The Secretary [with Daniel DiVita]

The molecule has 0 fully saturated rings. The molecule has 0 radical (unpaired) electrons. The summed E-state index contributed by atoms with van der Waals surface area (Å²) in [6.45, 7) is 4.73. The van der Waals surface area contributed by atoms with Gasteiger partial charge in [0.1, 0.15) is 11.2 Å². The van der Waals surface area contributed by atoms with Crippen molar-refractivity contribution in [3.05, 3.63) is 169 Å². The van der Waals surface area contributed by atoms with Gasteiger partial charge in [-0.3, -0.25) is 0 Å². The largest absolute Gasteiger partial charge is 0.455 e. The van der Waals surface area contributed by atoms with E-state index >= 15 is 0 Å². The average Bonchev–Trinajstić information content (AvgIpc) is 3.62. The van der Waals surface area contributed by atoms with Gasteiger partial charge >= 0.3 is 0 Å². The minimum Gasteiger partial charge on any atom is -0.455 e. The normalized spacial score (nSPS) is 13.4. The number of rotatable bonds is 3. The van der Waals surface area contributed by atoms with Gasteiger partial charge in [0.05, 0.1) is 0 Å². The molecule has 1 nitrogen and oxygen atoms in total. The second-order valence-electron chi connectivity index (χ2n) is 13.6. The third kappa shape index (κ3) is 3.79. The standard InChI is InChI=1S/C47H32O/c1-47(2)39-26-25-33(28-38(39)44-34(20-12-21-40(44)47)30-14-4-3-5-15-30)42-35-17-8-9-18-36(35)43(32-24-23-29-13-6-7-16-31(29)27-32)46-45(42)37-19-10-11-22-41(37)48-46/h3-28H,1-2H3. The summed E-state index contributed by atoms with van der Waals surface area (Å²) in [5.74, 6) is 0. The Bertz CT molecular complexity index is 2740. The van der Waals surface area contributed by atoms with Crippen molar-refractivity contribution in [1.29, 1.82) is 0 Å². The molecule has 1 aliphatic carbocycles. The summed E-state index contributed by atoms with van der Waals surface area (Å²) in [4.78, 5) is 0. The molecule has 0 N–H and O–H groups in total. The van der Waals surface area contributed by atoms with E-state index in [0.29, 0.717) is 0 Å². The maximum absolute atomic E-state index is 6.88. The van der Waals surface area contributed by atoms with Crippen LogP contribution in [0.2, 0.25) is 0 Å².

When the pilot grazed a skyscraper at the end of the runway, I knew that somebody would be fired. All the capitalists leaping from the skyscraper made the skyscraper appear to collapse. To mollify the turbulence ping- ponging my viscera, I noted to my companions that skyscraper is a metaphor. We were all seated in the cockpit, which looked more like a waiting room. The pilot looked like a secretary, & in fact she was both, but she was dressed like a ’60s stewardess with exactly seven times as much red lipstick. With one hand she controlled the jet, as though the jet were a pixel-y Atari® jet. With her other hand she took calls, & I wondered if I could call her. But I knew how busy she was, & I didn’t want anyone to get fired. The memos at her desk were folded into paper airplanes. I wondered if my companions noted the irony. I certainly didn’t. The secretary’s eyes were psychedelic swirlies, and I knew that so was her brain. I say were when I mean must have been, & I say brain when I mean breasts. I guess we’re all distracted. The secretary was visibly agitated because her superiors had threatened to fire her if one more flight arrived late. Fired: I imagined her not being terminated of employment, of which she may or may not have been deserving, but shot from a cannon. Her superiors—in top hats & monocles & handlebar mustaches—would light a wick, & the secretary would hurtle head-first toward a skyscraper at the end of a runway. The skyscraper would be shaped like a circus tent. My companions’ eyes were swimming across the glossy magazines—ads for swanky steakhouses, labyrinthine maps of LaGuardia, pouty lips of insipid pop stars. I kept watching the secretary answer calls & toggle the altimeter. I’d never toggled any altimeter. I wondered why some people always get what they want. Near our destination—where? where?—the jet stopped in mid-air & hovered. A cumulus cloud shaped like a composite of Newton, Einstein, & Heisenberg dissolved in a puff of impossibility. The secretary moaned about being fired, which made me smirk—I don’t know if it was the ludicrous cannon or her moaning. My thoughts took the sad shape of things collapsing. The sky filled with explosions, O World History. I knew that on the ground, awaiting our miraculous landing, the secretary’s superiors were heaving tons of TNT to a prescribed location, lighting matches, cackling villainous cackles. The pink suits they must have been wearing reminded me of pinkslips, & I feared for the fate of my beloved. My companions ordered Bloody Mary after Bloody Mary. When they started kissing the magazine lips, I knew that somebody would be fired. The telephone kept ringing & ringing, & I’d never been more thrilled….